The trip back to California was worse then I had expected.  I had a lady kick the back of my seat for 9 hours on the flight from Munich, and a child kick my seat for 6 hours on the flight from Philadelphia.  The immigration and customs at Philadelphia took more than two hours.  They had 48 stations, but only 8 were opened (it reminded me of the post office).  We had to pick up all of our luggage at customs, then re-check it at the domestic terminal.  This trip, the 15 hours of dry air on the plane gave me a soar throat.  Nancy did not fair any better, but it is nice to be back in the USA.  What we missed most was the lack of variety.  In Austria and Germany everything seemed the same. Same streets, same menus in the restaurants, same trees etc.  In a 3 mile radius around my house in San Jose we have a least 10 different types of restaurants.  It was also very crowed over there.  Even though we spent most of our time away from big cities, we never seemed to be more than a couple of miles from a village.  Flying home over Nevada and looking down at places where you could drive for hours and never see another person makes me realize how much space we have left in the USA.  

On the long flight back home, I had a lot of time to think about my flying in Austria.  I was trying to come up with a better way of describing what it is like to fly there.  We had two types of flying days.  On what I will call the "good" days, we were climbing to 13,000'+ over mountains with peaks between 7,000' and 9,000'.  I found that if you got below 5,000' or 6,000' you were soon on the deck.  The valleys were 2,000', but there was very little lift low in the valleys (they are very wet and green).  I made goal every day on the "good" days.  On the "bad" days, the cloud bases were between 8,000' and 9,000' (in many areas lower than the peaks).  On these days I never made goal.  I have come up with a couple of scenarios to describe these "bad" days.  For those that have flown King, imagine flying between May and Salmon (up that canyon), with the clouds below the peaks and the wind blowing 20+ mph, and make two complete round trips (130+ miles).  The second scenario is to fly from McClellan (NV) to Silver Springs with the clouds lower than the peaks, 20+ mph wind and again make the round trip twice.  Oh, and I forgot, fly at speeds between 55 and 60 mph while on glides.  If you miss one thermal, you are one the ground.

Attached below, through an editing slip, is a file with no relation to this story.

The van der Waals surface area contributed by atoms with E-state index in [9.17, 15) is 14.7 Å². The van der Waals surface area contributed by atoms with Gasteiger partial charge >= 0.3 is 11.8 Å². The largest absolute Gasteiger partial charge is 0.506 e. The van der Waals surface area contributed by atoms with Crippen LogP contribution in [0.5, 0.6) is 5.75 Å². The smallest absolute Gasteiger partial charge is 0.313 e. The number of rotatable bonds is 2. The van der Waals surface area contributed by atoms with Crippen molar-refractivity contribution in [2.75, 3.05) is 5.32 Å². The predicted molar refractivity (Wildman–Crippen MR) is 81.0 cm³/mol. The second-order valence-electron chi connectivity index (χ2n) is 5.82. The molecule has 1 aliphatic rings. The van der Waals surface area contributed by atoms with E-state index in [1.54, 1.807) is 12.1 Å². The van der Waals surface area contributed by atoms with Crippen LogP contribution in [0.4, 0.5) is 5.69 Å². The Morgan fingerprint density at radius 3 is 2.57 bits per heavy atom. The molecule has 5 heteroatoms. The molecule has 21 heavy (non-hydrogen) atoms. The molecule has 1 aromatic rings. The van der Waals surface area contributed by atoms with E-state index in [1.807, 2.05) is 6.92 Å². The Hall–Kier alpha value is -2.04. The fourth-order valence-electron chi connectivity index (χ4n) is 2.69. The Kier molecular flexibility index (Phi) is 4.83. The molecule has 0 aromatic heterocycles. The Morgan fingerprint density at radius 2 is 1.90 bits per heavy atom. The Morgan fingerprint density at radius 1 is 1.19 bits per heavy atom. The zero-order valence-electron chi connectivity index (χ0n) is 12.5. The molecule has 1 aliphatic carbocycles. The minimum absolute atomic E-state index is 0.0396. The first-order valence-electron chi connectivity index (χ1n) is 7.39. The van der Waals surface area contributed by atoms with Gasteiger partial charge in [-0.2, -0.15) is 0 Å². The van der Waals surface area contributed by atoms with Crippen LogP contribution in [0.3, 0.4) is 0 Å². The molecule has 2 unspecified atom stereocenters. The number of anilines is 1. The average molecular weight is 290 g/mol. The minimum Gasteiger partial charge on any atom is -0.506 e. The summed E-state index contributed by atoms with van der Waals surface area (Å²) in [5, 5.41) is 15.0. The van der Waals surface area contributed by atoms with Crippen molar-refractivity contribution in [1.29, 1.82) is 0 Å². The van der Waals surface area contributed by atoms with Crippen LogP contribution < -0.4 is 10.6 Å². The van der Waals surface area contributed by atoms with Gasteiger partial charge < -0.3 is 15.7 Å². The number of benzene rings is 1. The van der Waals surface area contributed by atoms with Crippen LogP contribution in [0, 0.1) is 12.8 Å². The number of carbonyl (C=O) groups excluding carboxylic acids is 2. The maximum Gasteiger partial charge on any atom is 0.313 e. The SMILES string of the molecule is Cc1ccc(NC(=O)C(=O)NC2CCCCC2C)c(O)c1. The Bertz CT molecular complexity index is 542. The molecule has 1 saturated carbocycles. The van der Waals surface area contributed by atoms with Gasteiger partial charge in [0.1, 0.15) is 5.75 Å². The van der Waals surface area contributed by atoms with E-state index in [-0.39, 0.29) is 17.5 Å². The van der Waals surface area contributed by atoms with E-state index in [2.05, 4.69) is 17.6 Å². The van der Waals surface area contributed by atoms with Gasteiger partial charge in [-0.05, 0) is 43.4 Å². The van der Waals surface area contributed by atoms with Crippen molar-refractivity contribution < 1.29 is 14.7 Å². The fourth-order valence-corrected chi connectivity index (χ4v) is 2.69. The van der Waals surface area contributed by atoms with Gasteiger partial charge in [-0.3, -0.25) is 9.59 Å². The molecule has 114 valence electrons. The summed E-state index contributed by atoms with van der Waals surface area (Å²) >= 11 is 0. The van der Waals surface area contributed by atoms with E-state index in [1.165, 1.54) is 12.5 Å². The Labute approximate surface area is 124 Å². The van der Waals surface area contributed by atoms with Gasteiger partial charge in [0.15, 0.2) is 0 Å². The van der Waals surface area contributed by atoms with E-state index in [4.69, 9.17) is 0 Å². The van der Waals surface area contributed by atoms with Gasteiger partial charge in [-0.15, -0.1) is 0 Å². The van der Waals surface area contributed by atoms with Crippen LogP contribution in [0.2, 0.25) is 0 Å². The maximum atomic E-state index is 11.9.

I also gave some  thought to what kind of pilot the USA would have to send to Austria to be competitive (this is in no way meant to question the ability of most of the current USA team members).  This would be my ideal pilot.  Take a Dean Tiegs or Kevin Frost (for their experience in high winds in the mountains),  make them loose 80 to 100 pounds each, (the Italian pilots have the frontal area of a dinner plate), take 20 to 30 years off their age, give them a harness for comps only, with 20 to 30 pounds of ballast (Christian's harness was so tight he had bruises on his hips, I don't think you could have slid a credit card between him and his harness), give them the latest and greatest glider (a $12,000 to $18,000 investment, and tweak this glider for this comp, Christian's glider had very little washout).  Don't forget the special vario with total energy compensation (the stick thermals at 60 mph make it virtually mandatory).  

Don't get me wrong, I really enjoyed the flying in Austria.  Though many days the air was rough, I never felt like I was going to tumble.  In fact, you could say the rigid gliders are now less likely to tumble, given the fact that two of the flex wings tumbled and none of the rigids.  The scenery from the air was spectacular.  I am glad I had the chance to fly there.  

Me getting ready to leave the set up area.